The Constitution draws from the legacy of the past. History records that India has assimilated and absorbed Hinduism, Islam, Christianity, the teachings of Lord Mahavir, Buddha, Guru Nanak and a long battery of saints preaching humanism beyond religion. History is a testimony of the liberal tradition of the land. The past is a witness to the rise and fall of empires and dynasties. India is a tale of consensus amidst contradictions. The strong currents of nationalism and the unified freedom struggle are also interspersed with equally muscular waves of linguistic regionalism, communalism and caste divide. The people prepared to stand together for political freedom were less equipped to accept economic cum social freedom and equality. Freedom to such groups meant only independence from the British Raj. English education was instrumental to sweep the elite with the tidings of democracy, liberty and justice whereas a sea of humanity stayed drowned in tradition, fatalism and superstition. Pre-independent India sanctioned untouchability and considered education of girls as a cultural crime and religious sin. We come from the times wherein even the shadow of a widow was considered as bad omen. They were the times where the birth determined the occupation and social status.  

 Fortunately, that was also the age when politics attracted the best in the community. It was the consensus which filtered the best for the People of India following sharp differences, hot debates and clash of opinions. The words of Pandit Nehru says it all “A time comes when we have to rise above party and think of nation, think sometimes of even the world at large of which our nation is a great part”.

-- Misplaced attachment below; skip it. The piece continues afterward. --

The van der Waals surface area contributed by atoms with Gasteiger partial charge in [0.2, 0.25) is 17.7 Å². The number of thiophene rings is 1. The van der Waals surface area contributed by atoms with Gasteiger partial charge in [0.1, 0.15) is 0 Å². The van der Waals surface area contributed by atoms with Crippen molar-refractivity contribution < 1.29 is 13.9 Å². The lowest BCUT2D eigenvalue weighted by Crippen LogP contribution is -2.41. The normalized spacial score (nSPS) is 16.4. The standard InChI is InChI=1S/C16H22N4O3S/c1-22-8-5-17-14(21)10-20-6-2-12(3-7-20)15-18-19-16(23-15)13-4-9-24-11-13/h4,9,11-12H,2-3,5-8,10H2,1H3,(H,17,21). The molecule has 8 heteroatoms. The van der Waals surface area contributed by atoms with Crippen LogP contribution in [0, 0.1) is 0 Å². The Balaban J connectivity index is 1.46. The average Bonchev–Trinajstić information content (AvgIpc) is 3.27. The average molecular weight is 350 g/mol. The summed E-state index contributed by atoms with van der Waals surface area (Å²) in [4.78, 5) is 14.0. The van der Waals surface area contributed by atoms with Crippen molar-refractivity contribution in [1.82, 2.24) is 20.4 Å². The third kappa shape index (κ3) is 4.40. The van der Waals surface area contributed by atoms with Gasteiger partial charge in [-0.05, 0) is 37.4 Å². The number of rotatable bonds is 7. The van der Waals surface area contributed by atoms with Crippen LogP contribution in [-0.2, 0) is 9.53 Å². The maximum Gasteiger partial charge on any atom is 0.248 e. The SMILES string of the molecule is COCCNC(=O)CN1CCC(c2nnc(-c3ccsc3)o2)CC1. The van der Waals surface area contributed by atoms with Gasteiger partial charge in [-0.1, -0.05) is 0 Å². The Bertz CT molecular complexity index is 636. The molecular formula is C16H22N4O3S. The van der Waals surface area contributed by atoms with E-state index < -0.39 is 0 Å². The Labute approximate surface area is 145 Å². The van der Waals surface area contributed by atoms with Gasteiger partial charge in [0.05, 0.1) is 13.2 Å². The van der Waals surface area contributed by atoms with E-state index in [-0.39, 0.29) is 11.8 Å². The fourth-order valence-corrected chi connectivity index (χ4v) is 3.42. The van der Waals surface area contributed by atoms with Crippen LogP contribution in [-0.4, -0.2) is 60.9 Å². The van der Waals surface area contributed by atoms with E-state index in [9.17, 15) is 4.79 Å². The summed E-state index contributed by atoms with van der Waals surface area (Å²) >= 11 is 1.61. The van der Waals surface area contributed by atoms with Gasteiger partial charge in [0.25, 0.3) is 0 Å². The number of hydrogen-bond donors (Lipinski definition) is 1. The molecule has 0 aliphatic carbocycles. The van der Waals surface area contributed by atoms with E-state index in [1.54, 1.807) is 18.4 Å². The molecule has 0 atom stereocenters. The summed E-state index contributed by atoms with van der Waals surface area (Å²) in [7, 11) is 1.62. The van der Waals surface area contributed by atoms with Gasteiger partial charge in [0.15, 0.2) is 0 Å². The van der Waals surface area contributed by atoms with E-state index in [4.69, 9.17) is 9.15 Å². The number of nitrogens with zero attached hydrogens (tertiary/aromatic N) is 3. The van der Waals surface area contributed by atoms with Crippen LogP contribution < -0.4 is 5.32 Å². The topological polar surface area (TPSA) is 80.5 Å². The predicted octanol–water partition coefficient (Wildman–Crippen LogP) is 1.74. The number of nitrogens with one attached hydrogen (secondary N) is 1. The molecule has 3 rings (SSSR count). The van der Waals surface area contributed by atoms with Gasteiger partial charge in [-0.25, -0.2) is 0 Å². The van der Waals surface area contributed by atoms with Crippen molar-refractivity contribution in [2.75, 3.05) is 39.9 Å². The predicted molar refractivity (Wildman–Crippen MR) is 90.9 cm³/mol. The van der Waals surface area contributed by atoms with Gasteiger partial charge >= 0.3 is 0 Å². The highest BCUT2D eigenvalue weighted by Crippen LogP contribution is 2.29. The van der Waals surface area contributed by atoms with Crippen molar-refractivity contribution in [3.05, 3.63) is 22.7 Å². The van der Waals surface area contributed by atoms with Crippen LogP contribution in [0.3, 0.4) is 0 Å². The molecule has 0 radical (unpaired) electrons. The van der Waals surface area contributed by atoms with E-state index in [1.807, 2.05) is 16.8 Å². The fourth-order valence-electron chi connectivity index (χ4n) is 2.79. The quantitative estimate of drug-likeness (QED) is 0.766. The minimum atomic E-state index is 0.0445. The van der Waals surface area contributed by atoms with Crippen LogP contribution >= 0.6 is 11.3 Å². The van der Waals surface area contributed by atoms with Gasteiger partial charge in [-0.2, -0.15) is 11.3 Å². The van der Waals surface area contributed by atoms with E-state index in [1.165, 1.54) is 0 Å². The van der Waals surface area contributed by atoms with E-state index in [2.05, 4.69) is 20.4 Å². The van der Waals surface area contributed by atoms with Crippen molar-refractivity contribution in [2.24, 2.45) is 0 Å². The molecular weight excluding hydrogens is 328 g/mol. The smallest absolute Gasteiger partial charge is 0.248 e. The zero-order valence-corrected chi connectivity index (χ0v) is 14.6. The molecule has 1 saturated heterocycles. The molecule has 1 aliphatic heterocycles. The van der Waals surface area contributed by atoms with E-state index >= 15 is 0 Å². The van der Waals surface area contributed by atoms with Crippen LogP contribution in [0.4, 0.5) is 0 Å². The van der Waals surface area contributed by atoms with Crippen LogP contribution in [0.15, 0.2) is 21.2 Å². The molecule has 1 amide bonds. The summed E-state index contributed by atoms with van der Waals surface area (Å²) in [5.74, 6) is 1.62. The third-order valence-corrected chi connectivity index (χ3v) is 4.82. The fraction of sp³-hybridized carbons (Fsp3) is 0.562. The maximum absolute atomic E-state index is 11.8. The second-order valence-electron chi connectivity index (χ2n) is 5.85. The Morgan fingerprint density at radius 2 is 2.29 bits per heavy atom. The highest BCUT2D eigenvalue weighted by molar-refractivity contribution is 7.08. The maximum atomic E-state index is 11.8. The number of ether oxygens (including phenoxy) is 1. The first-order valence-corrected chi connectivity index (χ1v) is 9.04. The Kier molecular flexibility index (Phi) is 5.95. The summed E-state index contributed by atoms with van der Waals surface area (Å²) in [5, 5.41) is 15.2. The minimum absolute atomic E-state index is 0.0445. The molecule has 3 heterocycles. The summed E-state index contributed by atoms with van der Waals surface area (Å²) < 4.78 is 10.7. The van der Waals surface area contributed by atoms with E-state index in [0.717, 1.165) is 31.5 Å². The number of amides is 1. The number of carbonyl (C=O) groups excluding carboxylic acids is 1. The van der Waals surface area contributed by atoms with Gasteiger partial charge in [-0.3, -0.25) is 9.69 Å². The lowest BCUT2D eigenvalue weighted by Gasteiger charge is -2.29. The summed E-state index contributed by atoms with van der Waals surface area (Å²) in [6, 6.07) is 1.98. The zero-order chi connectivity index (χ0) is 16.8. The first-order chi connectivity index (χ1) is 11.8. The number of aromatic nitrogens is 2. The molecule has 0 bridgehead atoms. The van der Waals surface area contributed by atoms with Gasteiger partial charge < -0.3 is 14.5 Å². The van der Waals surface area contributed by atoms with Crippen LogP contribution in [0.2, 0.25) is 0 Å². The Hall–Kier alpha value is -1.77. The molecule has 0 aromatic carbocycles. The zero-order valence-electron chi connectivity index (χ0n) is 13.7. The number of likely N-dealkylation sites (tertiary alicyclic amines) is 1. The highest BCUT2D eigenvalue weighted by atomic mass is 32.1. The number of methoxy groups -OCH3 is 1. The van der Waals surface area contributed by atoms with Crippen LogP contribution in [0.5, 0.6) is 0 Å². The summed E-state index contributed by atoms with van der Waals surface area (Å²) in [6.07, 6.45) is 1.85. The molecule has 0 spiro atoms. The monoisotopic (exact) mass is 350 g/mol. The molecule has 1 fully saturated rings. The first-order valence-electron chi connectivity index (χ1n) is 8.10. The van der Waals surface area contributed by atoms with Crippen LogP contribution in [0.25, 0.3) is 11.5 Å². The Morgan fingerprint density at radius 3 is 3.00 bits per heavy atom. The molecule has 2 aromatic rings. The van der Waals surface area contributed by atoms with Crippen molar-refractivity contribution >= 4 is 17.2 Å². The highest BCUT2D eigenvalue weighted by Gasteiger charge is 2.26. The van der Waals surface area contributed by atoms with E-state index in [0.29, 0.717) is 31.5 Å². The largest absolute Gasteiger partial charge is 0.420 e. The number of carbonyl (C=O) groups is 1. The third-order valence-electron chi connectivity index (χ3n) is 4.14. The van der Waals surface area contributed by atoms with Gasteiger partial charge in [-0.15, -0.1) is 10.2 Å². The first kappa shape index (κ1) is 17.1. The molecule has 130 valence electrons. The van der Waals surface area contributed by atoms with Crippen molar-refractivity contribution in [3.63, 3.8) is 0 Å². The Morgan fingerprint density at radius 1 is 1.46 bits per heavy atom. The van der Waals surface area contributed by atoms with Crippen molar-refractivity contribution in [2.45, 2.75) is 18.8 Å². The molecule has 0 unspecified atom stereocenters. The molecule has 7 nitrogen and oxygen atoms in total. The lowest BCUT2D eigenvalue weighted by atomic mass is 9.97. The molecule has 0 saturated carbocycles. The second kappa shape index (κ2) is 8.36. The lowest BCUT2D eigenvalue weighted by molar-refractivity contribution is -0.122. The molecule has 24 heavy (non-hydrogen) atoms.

The ideology that binds all the provisions of the Constitution is of inclusive nationalism. Knowing that we have over 1650 spoken languages, the approach was towards language pluralism by bringing the subject under the State List and provision of the Eighth Schedule. Religious neutrality of the State and minority rights restored the balance in a nation comprising 82% Hindus and the rest following other faiths. Similarly, the effective assimilation of SC/ST required special provisions including special treatment of OBCs to answer centuries of economic backwardness and social exploitation.  

 If at all we need to inculcate the fundamental duties, the first should be to appreciate and honor the culture of inclusive nationalism. The allegiance to the nation should be nothing else other than constitutional nationalism. Abstract patriotism without the context of the Constitution is disastrous and mad jingoism. Saluting the National Flag and rising up for the National Anthem, though necessary is at best an exercise in tokenism.  Respecting the constitutional framework and adhering to constitutional ethics is positive nationalism.